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Bus Conversions -- Intercity
A: from JR -- You need to post this question in the "Mechanic's Corner" forum. A guy named "Joe" will know just what ails your brakes. However, as I understand the parking brakes, you must first apply the service brakes and then pull the parking brake knob. My MCI 9 owners manual states such. I can also advise you that my MCI 9 parking brakes will apply even when you don't apply the service brakes (I didn't know about this when I bought the bus). Your parking brakes should apply whenever the brake boosters don't have air available to them. A big spring in each booster is what applies the parking brake. That's why they will hold after all the air has leaked down. Your brakes do apply when your air is down? Joe will straighten this out! Good luck.
Q: Are there a few rules of RV etiquette that I should know before I pull into an RV campground?
A: For the most part, RV etiquette involves common sense and basic courtesty. An RV campground is not too different from a regular neighborhood.
Just like at home, being a good neighbor at a campground means keeping your hookup neat and quiet. Loud music and barking dogs are definitely not welcome at campgrounds. By the same token, litter and foul-smelling garbage is not appreciated either.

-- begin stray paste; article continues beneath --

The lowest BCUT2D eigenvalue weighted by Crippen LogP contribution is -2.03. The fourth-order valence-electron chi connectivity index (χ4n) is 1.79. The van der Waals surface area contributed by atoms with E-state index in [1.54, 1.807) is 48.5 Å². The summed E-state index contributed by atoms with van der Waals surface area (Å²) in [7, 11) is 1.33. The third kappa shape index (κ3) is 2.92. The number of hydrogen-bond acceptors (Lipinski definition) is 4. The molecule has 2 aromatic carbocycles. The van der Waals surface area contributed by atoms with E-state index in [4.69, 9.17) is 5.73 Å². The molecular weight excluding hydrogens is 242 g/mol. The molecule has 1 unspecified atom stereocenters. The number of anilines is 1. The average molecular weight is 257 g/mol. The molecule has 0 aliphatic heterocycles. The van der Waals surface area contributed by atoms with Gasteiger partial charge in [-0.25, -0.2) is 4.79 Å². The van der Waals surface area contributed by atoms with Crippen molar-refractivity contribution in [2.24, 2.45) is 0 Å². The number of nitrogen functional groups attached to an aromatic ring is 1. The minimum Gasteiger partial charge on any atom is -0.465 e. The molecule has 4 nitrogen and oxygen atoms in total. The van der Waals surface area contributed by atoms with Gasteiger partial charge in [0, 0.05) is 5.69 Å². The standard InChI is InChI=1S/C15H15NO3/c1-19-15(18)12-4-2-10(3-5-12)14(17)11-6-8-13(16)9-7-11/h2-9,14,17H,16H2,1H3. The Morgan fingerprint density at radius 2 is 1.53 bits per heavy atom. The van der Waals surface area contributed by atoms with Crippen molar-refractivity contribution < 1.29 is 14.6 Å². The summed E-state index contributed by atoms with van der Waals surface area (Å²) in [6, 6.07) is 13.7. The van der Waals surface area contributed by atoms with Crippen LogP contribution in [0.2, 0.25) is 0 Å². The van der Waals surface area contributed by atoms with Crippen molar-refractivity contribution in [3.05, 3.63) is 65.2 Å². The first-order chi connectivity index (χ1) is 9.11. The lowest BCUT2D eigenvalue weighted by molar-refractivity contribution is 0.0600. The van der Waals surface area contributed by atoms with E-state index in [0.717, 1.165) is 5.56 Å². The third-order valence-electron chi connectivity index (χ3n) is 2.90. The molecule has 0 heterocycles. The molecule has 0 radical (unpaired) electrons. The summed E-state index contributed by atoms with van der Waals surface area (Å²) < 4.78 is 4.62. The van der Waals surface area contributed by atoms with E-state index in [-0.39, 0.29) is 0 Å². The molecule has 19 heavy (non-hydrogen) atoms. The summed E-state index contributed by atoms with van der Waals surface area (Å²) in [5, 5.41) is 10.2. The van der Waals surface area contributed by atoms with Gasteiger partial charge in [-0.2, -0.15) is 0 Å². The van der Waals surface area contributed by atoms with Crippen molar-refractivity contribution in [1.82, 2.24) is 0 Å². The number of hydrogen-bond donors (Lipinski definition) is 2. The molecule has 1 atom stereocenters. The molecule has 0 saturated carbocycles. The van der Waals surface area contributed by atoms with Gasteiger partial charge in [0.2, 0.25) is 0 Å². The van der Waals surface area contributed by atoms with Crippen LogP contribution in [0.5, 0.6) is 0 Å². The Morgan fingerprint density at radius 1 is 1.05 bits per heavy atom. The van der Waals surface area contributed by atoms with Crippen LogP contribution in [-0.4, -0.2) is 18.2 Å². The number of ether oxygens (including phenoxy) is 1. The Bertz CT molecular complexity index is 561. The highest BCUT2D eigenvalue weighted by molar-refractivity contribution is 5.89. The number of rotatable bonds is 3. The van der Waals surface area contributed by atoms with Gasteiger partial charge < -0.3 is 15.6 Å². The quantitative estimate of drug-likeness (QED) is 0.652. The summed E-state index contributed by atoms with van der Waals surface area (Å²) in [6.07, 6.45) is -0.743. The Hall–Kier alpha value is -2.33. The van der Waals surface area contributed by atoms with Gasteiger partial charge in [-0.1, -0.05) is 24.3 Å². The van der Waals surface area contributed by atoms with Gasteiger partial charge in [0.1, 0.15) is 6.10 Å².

Many RVers are early-risers, so allow your neighbors to get their rest once the sun goes down. If you arrive at a campground at night, dim your headlights and hold down the noise as you set up. RVers often stake out their hookups with a chair or a folding table. That means they'll be back and you should look elsewhere for a spot to camp.
Above all, extend a hand of friendship to your fellow RVers. You'll be surprised just how helpful and considerate they can be.
RVCN News Desk
For many travelers, deserts are a place to avoid. Typically hot, dry, and barren, deserts have often marked the limits of human habitation. At the same time, however, deserts have long been prized for their solitude, sweeping vistas, and rugged beauty.
If you're drawn to the desert, early spring is a great time to consider RVing through the American Southwest. Although southwestern states such as Nevada, Arizona, and New Mexico are among the fastest growing in the country, there are still plenty of open spaces to explore.
Nature defines deserts, and natural attractions are what bring people into the wilderness. But there's much more to enjoy than treeless desert landscapes. In early spring, wildflowers bring an explosion of color to many desert areas. Each region has its own distinct varieties, so be sure to do a little research before your trip.
While the beauty of wildflowers is fleeting, cactus forests are a permanent feature of the desert. Again, each region boasts its own varieties. If you're in Quartzsite, Arizona, ask the locals about the 300-year-old saguaro cactus with 47 arms. It's worth the detour. (Quartzsite, of course, has special meaning for RVers. It's home to the world's biggest RV show, usually held in late January. Visit www.quartzsitervshow.com to get the details.)